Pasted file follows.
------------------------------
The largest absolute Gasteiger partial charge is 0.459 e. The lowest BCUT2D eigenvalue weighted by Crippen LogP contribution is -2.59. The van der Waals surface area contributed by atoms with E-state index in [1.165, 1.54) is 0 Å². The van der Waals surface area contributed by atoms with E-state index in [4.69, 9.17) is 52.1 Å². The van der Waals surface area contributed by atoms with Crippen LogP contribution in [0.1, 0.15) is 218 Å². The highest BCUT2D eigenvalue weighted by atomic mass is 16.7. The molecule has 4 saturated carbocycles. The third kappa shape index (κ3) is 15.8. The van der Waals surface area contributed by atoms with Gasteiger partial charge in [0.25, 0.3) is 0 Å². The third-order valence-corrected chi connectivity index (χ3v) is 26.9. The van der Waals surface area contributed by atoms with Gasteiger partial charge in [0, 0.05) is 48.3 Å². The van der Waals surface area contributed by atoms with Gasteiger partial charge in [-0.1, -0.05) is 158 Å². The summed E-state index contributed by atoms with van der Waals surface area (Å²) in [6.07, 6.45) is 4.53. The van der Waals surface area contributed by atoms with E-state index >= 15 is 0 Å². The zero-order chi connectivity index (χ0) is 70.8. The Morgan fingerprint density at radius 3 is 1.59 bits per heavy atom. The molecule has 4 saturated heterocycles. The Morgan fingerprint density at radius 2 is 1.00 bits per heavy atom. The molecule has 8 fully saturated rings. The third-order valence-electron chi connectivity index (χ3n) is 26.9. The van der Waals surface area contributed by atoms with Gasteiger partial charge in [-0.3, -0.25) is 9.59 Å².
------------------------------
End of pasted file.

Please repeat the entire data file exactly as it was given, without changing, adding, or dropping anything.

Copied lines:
The largest absolute Gasteiger partial charge is 0.459 e. The lowest BCUT2D eigenvalue weighted by Crippen LogP contribution is -2.59. The van der Waals surface area contributed by atoms with E-state index in [1.165, 1.54) is 0 Å². The van der Waals surface area contributed by atoms with E-state index in [4.69, 9.17) is 52.1 Å². The van der Waals surface area contributed by atoms with Crippen LogP contribution in [0.1, 0.15) is 218 Å². The highest BCUT2D eigenvalue weighted by atomic mass is 16.7. The molecule has 4 saturated carbocycles. The third kappa shape index (κ3) is 15.8. The van der Waals surface area contributed by atoms with Gasteiger partial charge in [0.25, 0.3) is 0 Å². The third-order valence-corrected chi connectivity index (χ3v) is 26.9. The van der Waals surface area contributed by atoms with Gasteiger partial charge in [0, 0.05) is 48.3 Å². The van der Waals surface area contributed by atoms with Gasteiger partial charge in [-0.1, -0.05) is 158 Å². The summed E-state index contributed by atoms with van der Waals surface area (Å²) in [6.07, 6.45) is 4.53. The van der Waals surface area contributed by atoms with E-state index >= 15 is 0 Å². The zero-order chi connectivity index (χ0) is 70.8. The Morgan fingerprint density at radius 3 is 1.59 bits per heavy atom. The molecule has 4 saturated heterocycles. The Morgan fingerprint density at radius 2 is 1.00 bits per heavy atom. The molecule has 8 fully saturated rings. The third-order valence-electron chi connectivity index (χ3n) is 26.9. The van der Waals surface area contributed by atoms with Gasteiger partial charge in [-0.3, -0.25) is 9.59 Å².